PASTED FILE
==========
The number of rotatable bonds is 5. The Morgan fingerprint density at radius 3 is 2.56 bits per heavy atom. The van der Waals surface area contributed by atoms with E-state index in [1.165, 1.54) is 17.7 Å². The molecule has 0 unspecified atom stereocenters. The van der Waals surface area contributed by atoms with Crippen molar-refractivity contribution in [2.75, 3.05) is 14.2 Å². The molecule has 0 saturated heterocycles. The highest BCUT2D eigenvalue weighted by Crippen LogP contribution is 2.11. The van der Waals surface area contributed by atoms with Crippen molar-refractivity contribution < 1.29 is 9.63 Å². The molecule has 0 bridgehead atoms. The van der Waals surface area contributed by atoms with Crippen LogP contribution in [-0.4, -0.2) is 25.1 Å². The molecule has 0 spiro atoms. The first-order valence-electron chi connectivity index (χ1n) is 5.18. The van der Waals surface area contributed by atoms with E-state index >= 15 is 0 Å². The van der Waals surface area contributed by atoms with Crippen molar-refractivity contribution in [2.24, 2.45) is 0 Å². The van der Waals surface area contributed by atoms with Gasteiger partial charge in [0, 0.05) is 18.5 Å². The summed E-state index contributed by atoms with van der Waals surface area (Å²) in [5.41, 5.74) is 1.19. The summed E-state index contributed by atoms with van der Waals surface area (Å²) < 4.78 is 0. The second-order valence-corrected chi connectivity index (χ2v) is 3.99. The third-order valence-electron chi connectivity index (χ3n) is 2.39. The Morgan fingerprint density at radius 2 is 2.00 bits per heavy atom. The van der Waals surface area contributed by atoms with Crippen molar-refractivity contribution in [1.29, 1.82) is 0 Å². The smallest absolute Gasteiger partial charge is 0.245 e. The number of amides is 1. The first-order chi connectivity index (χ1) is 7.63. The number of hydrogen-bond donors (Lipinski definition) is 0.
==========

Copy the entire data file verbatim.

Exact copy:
The number of rotatable bonds is 5. The Morgan fingerprint density at radius 3 is 2.56 bits per heavy atom. The van der Waals surface area contributed by atoms with E-state index in [1.165, 1.54) is 17.7 Å². The molecule has 0 unspecified atom stereocenters. The van der Waals surface area contributed by atoms with Crippen molar-refractivity contribution in [2.75, 3.05) is 14.2 Å². The molecule has 0 saturated heterocycles. The highest BCUT2D eigenvalue weighted by Crippen LogP contribution is 2.11. The van der Waals surface area contributed by atoms with Crippen molar-refractivity contribution < 1.29 is 9.63 Å². The molecule has 0 bridgehead atoms. The van der Waals surface area contributed by atoms with Crippen LogP contribution in [-0.4, -0.2) is 25.1 Å². The molecule has 0 spiro atoms. The first-order valence-electron chi connectivity index (χ1n) is 5.18. The van der Waals surface area contributed by atoms with E-state index >= 15 is 0 Å². The van der Waals surface area contributed by atoms with Crippen molar-refractivity contribution in [2.24, 2.45) is 0 Å². The van der Waals surface area contributed by atoms with Gasteiger partial charge in [0, 0.05) is 18.5 Å². The summed E-state index contributed by atoms with van der Waals surface area (Å²) in [5.41, 5.74) is 1.19. The summed E-state index contributed by atoms with van der Waals surface area (Å²) < 4.78 is 0. The second-order valence-corrected chi connectivity index (χ2v) is 3.99. The third-order valence-electron chi connectivity index (χ3n) is 2.39. The Morgan fingerprint density at radius 2 is 2.00 bits per heavy atom. The van der Waals surface area contributed by atoms with Crippen molar-refractivity contribution in [1.29, 1.82) is 0 Å². The smallest absolute Gasteiger partial charge is 0.245 e. The number of amides is 1. The first-order chi connectivity index (χ1) is 7.63. The number of hydrogen-bond donors (Lipinski definition) is 0.